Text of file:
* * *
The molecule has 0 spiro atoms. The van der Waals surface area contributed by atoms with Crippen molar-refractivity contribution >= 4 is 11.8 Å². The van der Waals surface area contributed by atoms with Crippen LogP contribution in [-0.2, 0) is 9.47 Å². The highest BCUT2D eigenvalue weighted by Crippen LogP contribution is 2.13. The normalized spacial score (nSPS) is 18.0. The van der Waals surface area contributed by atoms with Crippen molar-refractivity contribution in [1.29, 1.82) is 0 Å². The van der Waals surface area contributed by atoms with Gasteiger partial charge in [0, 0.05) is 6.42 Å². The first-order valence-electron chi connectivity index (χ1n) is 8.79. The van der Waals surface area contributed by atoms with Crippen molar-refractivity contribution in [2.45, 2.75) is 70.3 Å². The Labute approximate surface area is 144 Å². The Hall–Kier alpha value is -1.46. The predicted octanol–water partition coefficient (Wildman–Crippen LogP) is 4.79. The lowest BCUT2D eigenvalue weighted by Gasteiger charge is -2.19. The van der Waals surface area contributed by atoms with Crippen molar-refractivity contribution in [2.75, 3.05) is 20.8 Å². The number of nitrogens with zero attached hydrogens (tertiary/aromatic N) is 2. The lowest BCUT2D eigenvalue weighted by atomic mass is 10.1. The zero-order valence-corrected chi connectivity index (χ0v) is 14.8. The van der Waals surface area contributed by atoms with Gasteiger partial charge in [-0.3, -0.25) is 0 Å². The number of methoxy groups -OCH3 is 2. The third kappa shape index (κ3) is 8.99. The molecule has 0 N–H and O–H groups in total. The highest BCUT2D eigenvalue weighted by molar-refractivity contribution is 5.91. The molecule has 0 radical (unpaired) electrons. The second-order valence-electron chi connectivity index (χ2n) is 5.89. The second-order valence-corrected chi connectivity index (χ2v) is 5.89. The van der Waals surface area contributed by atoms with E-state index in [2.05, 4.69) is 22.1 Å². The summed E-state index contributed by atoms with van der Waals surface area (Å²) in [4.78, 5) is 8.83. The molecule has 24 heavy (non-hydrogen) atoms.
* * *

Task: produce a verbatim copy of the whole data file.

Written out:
The molecule has 0 spiro atoms. The van der Waals surface area contributed by atoms with Crippen molar-refractivity contribution >= 4 is 11.8 Å². The van der Waals surface area contributed by atoms with Crippen LogP contribution in [-0.2, 0) is 9.47 Å². The highest BCUT2D eigenvalue weighted by Crippen LogP contribution is 2.13. The normalized spacial score (nSPS) is 18.0. The van der Waals surface area contributed by atoms with Crippen molar-refractivity contribution in [1.29, 1.82) is 0 Å². The van der Waals surface area contributed by atoms with Gasteiger partial charge in [0, 0.05) is 6.42 Å². The first-order valence-electron chi connectivity index (χ1n) is 8.79. The van der Waals surface area contributed by atoms with Crippen molar-refractivity contribution in [2.45, 2.75) is 70.3 Å². The Labute approximate surface area is 144 Å². The Hall–Kier alpha value is -1.46. The predicted octanol–water partition coefficient (Wildman–Crippen LogP) is 4.79. The lowest BCUT2D eigenvalue weighted by Gasteiger charge is -2.19. The van der Waals surface area contributed by atoms with Crippen molar-refractivity contribution in [2.75, 3.05) is 20.8 Å². The number of nitrogens with zero attached hydrogens (tertiary/aromatic N) is 2. The lowest BCUT2D eigenvalue weighted by atomic mass is 10.1. The zero-order valence-corrected chi connectivity index (χ0v) is 14.8. The van der Waals surface area contributed by atoms with Gasteiger partial charge in [-0.3, -0.25) is 0 Å². The number of methoxy groups -OCH3 is 2. The third kappa shape index (κ3) is 8.99. The molecule has 0 N–H and O–H groups in total. The highest BCUT2D eigenvalue weighted by molar-refractivity contribution is 5.91. The molecule has 0 radical (unpaired) electrons. The second-order valence-electron chi connectivity index (χ2n) is 5.89. The second-order valence-corrected chi connectivity index (χ2v) is 5.89. The van der Waals surface area contributed by atoms with E-state index in [2.05, 4.69) is 22.1 Å². The summed E-state index contributed by atoms with van der Waals surface area (Å²) in [4.78, 5) is 8.83. The molecule has 24 heavy (non-hydrogen) atoms.